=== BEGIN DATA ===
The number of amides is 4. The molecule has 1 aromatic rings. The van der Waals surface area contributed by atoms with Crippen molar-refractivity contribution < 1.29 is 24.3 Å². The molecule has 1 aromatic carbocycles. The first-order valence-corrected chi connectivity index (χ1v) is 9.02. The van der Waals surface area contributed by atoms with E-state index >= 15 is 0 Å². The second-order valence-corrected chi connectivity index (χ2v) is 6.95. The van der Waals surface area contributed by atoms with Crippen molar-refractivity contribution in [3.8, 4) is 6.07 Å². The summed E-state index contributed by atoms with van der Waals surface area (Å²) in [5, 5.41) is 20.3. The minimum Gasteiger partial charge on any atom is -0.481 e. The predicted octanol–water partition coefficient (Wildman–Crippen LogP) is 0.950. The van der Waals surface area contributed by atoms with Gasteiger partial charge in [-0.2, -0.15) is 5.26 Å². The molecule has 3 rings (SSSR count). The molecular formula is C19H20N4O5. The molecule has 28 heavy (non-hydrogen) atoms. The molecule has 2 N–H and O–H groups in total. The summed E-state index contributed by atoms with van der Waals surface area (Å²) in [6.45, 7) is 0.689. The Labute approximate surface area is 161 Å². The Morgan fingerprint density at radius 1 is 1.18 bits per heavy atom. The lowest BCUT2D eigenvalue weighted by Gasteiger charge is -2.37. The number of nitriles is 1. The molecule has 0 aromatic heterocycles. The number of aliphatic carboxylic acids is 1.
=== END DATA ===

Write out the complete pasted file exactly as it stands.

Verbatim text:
The number of amides is 4. The molecule has 1 aromatic rings. The van der Waals surface area contributed by atoms with Crippen molar-refractivity contribution < 1.29 is 24.3 Å². The molecule has 1 aromatic carbocycles. The first-order valence-corrected chi connectivity index (χ1v) is 9.02. The van der Waals surface area contributed by atoms with E-state index >= 15 is 0 Å². The second-order valence-corrected chi connectivity index (χ2v) is 6.95. The van der Waals surface area contributed by atoms with Crippen molar-refractivity contribution in [3.8, 4) is 6.07 Å². The summed E-state index contributed by atoms with van der Waals surface area (Å²) in [5, 5.41) is 20.3. The minimum Gasteiger partial charge on any atom is -0.481 e. The predicted octanol–water partition coefficient (Wildman–Crippen LogP) is 0.950. The van der Waals surface area contributed by atoms with Gasteiger partial charge in [-0.2, -0.15) is 5.26 Å². The molecule has 3 rings (SSSR count). The molecular formula is C19H20N4O5. The molecule has 28 heavy (non-hydrogen) atoms. The molecule has 2 N–H and O–H groups in total. The summed E-state index contributed by atoms with van der Waals surface area (Å²) in [6.45, 7) is 0.689. The Labute approximate surface area is 161 Å². The Morgan fingerprint density at radius 1 is 1.18 bits per heavy atom. The lowest BCUT2D eigenvalue weighted by Gasteiger charge is -2.37. The number of nitriles is 1. The molecule has 0 aromatic heterocycles. The number of aliphatic carboxylic acids is 1.